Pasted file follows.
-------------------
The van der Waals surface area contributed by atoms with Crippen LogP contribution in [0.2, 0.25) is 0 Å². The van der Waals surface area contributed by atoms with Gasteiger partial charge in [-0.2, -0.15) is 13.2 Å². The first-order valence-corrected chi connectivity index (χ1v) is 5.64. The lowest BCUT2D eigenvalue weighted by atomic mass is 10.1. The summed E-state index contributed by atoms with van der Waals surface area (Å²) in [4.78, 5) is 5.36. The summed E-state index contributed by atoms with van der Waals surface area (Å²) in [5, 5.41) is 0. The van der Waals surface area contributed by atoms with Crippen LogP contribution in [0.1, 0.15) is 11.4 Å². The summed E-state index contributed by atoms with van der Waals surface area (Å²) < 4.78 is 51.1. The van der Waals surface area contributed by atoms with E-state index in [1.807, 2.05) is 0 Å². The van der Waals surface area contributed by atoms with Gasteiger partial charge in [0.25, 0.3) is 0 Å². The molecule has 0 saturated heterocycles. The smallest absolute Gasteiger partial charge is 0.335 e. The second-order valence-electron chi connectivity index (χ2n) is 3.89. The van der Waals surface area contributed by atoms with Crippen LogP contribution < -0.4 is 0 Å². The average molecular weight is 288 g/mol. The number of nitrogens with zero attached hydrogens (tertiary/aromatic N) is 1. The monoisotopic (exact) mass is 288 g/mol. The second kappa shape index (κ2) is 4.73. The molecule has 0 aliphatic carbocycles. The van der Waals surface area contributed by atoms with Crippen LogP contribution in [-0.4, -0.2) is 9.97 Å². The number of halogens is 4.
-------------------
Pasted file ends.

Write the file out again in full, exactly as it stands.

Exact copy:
The van der Waals surface area contributed by atoms with Crippen LogP contribution in [0.2, 0.25) is 0 Å². The van der Waals surface area contributed by atoms with Gasteiger partial charge in [-0.2, -0.15) is 13.2 Å². The first-order valence-corrected chi connectivity index (χ1v) is 5.64. The lowest BCUT2D eigenvalue weighted by atomic mass is 10.1. The summed E-state index contributed by atoms with van der Waals surface area (Å²) in [4.78, 5) is 5.36. The summed E-state index contributed by atoms with van der Waals surface area (Å²) in [5, 5.41) is 0. The van der Waals surface area contributed by atoms with Crippen LogP contribution in [0.1, 0.15) is 11.4 Å². The summed E-state index contributed by atoms with van der Waals surface area (Å²) < 4.78 is 51.1. The van der Waals surface area contributed by atoms with E-state index in [1.807, 2.05) is 0 Å². The van der Waals surface area contributed by atoms with Gasteiger partial charge in [0.25, 0.3) is 0 Å². The molecule has 0 saturated heterocycles. The smallest absolute Gasteiger partial charge is 0.335 e. The second-order valence-electron chi connectivity index (χ2n) is 3.89. The van der Waals surface area contributed by atoms with Crippen LogP contribution < -0.4 is 0 Å². The average molecular weight is 288 g/mol. The number of nitrogens with zero attached hydrogens (tertiary/aromatic N) is 1. The monoisotopic (exact) mass is 288 g/mol. The second kappa shape index (κ2) is 4.73. The molecule has 0 aliphatic carbocycles. The van der Waals surface area contributed by atoms with Crippen LogP contribution in [-0.4, -0.2) is 9.97 Å². The number of halogens is 4.